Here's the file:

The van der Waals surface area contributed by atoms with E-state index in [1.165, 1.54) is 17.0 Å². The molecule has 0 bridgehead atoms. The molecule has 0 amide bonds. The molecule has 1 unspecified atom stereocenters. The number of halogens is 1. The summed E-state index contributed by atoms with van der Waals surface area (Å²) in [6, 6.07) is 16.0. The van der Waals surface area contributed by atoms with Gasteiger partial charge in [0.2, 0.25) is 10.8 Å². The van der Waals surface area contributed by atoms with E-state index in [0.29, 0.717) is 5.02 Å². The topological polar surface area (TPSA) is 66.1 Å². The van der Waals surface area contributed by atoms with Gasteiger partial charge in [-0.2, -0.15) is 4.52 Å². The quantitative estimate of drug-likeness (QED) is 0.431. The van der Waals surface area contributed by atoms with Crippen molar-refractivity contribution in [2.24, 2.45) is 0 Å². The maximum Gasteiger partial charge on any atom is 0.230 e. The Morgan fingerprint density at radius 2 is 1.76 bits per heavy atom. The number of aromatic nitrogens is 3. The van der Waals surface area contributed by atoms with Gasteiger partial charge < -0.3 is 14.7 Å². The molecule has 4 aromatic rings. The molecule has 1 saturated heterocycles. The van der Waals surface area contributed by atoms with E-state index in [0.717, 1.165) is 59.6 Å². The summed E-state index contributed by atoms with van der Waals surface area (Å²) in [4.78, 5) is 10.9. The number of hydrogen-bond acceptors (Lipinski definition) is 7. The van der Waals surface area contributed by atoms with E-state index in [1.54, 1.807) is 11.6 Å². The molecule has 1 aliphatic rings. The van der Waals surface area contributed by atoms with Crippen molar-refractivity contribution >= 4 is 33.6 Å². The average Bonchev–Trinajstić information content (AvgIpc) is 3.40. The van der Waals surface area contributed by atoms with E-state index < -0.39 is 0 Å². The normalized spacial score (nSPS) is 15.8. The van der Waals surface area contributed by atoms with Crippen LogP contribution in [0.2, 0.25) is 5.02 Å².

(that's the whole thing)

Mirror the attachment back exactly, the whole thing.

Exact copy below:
The van der Waals surface area contributed by atoms with E-state index in [1.165, 1.54) is 17.0 Å². The molecule has 0 bridgehead atoms. The molecule has 0 amide bonds. The molecule has 1 unspecified atom stereocenters. The number of halogens is 1. The summed E-state index contributed by atoms with van der Waals surface area (Å²) in [6, 6.07) is 16.0. The van der Waals surface area contributed by atoms with Gasteiger partial charge in [0.2, 0.25) is 10.8 Å². The van der Waals surface area contributed by atoms with E-state index in [0.29, 0.717) is 5.02 Å². The topological polar surface area (TPSA) is 66.1 Å². The van der Waals surface area contributed by atoms with Gasteiger partial charge in [-0.2, -0.15) is 4.52 Å². The quantitative estimate of drug-likeness (QED) is 0.431. The van der Waals surface area contributed by atoms with Crippen molar-refractivity contribution in [2.24, 2.45) is 0 Å². The maximum Gasteiger partial charge on any atom is 0.230 e. The Morgan fingerprint density at radius 2 is 1.76 bits per heavy atom. The number of aromatic nitrogens is 3. The van der Waals surface area contributed by atoms with Gasteiger partial charge < -0.3 is 14.7 Å². The molecule has 4 aromatic rings. The molecule has 1 saturated heterocycles. The van der Waals surface area contributed by atoms with E-state index in [0.717, 1.165) is 59.6 Å². The summed E-state index contributed by atoms with van der Waals surface area (Å²) in [4.78, 5) is 10.9. The number of hydrogen-bond acceptors (Lipinski definition) is 7. The van der Waals surface area contributed by atoms with E-state index in [1.54, 1.807) is 11.6 Å². The molecule has 1 aliphatic rings. The van der Waals surface area contributed by atoms with Crippen molar-refractivity contribution >= 4 is 33.6 Å². The average Bonchev–Trinajstić information content (AvgIpc) is 3.40. The van der Waals surface area contributed by atoms with E-state index < -0.39 is 0 Å². The normalized spacial score (nSPS) is 15.8. The van der Waals surface area contributed by atoms with Crippen LogP contribution in [0.2, 0.25) is 5.02 Å².